Blacksburg, Va. -- Sharon Witonsky, associate professor in the Department of Large Animal Clinical Sciences in the Virginia-Maryland Regional College of Veterinary Medicine, has received the Pfizer Award for Research Excellence for her work with Equine Protozoal Myeloencephalitis (EPM), a neurologic disease that affects horses. Witonsky is both a clinician of the equine field service and a research scientist pursuing EPM and other infectious disease research.
The Pfizer award, established in 1985, is a nationally recognized award sponsored by Pfizer Animal Health, a division of healthcare giant, Pfizer, Inc. The purpose of this award is to "foster innovative research, on which the scientific advancement of the profession depends, by recognizing outstanding research effort and productivity."
Equine Protozoal Myeloencephalitis is caused by an infectious protozoal parasite known as Sarcocystis neurona. Opossums are the known carriers and horses are believed to contract the disease by grazing on forage contaminated with the opossum feces. The parasite migrates to the brain through unknown mechanisms.
While more than 50 percent of all horses in the United States are believed to be exposed to this disease, only 0.5 to 1 percent develop clinical signs. The reason for this selective infection is unclear, according to Witonksy. However, the effect of the disease on horses that are afflicted can be devastating. Equine patients can suffer a range of neurologic problems including behavioral changes, ataxia or clumsiness, muscle atrophy, and death. Over the past several years, diagnostic tests, treatments and vaccinations for EPM have been developed and Witonsky is attempting to improve upon those.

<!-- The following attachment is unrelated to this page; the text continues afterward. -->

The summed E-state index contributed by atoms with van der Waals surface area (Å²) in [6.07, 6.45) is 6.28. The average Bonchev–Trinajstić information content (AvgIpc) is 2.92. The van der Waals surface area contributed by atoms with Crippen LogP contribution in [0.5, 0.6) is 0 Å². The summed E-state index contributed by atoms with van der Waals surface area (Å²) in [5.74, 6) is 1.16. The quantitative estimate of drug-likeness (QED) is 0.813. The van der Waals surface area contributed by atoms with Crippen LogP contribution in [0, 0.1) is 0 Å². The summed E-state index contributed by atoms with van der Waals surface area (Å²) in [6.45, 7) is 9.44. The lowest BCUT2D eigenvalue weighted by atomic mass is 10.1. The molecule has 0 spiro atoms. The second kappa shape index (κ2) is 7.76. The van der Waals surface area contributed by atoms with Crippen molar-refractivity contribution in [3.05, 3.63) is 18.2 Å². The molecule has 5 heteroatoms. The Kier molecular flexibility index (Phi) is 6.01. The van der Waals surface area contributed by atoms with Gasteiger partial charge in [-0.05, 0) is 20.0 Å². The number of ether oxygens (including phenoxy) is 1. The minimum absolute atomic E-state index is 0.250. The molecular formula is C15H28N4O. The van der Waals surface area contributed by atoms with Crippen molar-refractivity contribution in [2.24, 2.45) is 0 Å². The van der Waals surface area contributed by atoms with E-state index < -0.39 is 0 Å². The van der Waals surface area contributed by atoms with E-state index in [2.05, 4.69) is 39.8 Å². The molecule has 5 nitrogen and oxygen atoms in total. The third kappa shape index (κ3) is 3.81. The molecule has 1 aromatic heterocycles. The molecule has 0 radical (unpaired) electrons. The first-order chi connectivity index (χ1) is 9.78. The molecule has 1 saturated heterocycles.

Specifically, Witonsky hopes to achieve three goals with her research. The first is to discover the mechanism by which Sarcocystis neurona is able to breech the blood/brain barrier and affect the horse. The second is to learn more about th
Contact: Jeff Douglas